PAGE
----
For example, take my stories about the global effort led by Rotary International and its partners the CDC, World Health Organization, UNICEF and the Bill and Melinda Gates Foundation to eradicate polio. Billions of dollars have been spent and billions more have been committed to wipe the disease off the planet once and for all. The goal is see the last case of polio on the planet in 2015!

Over the thirty year effort, it is estimated that 10 million cases of polio have been prevented. It is easy to for those involved in eradicating polio—or fighting any such global problem—to focus on data and statistics. In fact, it is absolutely necessary for an effective fight.

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Michelle Kloempkin immunizes a child with help from the child’s sister

But there is another side to solving these big world problems. There are, behind those statistics, individual people.

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It is difficult to articulate the difference it makes in understanding the battle against polio to have looked into the eyes of a child living in desperate poverty in the slums of New Delhi or in rural Ethiopia.

As I watched, interacted with and occasionally even immunized a few children while working on stories about polio, I was struck most often by two internal observations.

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First, the poor children in India and Ethiopia and, I presume, the rest of the world, laugh and play just like our children. And a few (remarkably few actually) cry, just like our kids, when strangers drop polio vaccine into their mouths. While this may seem obvious and you might correctly suggest I didn’t need to travel around the world to figure this out, the implication of the observation is nonetheless important. If children all around the world are the same, then they should be entitled to the same opportunities whether they are born in New Delhi or New Jersey.  And a polio immunization is just the start of what a child has every right to claim from the world.

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Second, I noted with absolutely no scientific measure, how bright and full of potential the children were. In countless little ways, from how they studied us, mugged for photographs, worked the crowd for attention or alternatively to avoid it, and how they sometimes gamed the system, that they were as intelligent and full of promise as our children. They have the same natural potential to have impact on the world that our kids do, but their circumstances work against them. We owe it to ourselves to work harder to unleash their potential, if only for what they may well do for us in return.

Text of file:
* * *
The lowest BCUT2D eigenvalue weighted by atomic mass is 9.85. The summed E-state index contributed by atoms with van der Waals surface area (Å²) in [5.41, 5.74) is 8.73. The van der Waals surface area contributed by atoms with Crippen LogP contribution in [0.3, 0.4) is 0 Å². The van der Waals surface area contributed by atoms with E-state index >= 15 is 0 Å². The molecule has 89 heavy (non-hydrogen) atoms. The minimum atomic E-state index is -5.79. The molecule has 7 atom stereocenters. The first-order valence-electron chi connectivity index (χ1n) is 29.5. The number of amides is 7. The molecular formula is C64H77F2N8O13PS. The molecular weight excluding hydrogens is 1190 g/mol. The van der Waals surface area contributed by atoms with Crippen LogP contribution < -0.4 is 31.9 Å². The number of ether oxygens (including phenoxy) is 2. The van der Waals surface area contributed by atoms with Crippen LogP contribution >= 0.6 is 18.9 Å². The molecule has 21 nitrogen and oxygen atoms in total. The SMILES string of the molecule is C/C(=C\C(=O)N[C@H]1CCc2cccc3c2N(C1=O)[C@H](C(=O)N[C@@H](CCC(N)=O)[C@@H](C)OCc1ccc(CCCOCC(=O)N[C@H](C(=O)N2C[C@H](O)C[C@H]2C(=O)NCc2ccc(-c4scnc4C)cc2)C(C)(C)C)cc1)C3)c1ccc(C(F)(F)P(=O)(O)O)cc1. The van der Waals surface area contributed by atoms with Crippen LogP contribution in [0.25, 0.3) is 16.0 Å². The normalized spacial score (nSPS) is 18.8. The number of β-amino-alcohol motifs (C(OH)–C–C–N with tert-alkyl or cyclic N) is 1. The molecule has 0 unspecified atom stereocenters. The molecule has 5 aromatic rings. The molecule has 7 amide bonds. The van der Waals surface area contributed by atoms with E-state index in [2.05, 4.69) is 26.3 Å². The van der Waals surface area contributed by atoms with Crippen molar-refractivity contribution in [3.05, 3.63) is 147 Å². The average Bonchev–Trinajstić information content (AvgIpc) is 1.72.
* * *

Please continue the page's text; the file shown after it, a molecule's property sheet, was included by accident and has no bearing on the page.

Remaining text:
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Beyond these two simple observations I made during my travel this year, there is still another reason for all of us who work in the global effort to do something good to actually get out into the field to see the people our work is intended to impact. Quite simply, we need to see the people we seek to serve as people and not merely as statistics.  It is imperative that we view 10 million cases of avoided polio not as a milestone in the progress against the disease, but as 10 million individuals spared, 10 million lives freed of paralysis, 10 million people better able to reach their full potential, tens of billions more smiles.

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Top Ten Interviews Of 2014 (YouTube Rankings)

Over the last two years, I’ve done nearly 500 video interviews with CEOs, entrepreneurs, celebrities and investors talking about how they are leaving their mark on the world for good. It has been an honor to meet such remarkable people.

Among all the interviews I’ve done, these are the top ten most viewed of 2014. A few were recorded in 2013 and still made the list.

#1. Jilliene Helman, CEO of Realty Mogul, CrowdFundBeat.

#2. Francis Battista, co-founder of Best Friends Animal Society, Forbes.

3. Orly Wahba, founder of Life Vest Inside, Your Mark on the World.

4. Jake Harriman, CEO of Nuru International, Forbes.

5. John Hewko, General Secretary of Rotary International, Forbes.

6. Mark Tercek, CEO of The Nature Conservancy, Forbes.

7. Aziz Memon of Pakistan, Dr. Abdulrahman Olatunji Funsho of Nigeria and Mohammad Ishaq Niazmand of Afghanistan, Polio Plus Chairs, Rotary International, Forbes.

8. Amory Lovins, Rocky Mountain Institute, Forbes.

9. Nissan Bahar, Franky Imbesi, Keepod, Your Mark on the World.

10. Rodrigo Nino, CEO of Prodigy Network, CrowdFundBeat

Still haven’t had enough? Check out our YouTube channel!

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Devin D. Thorpe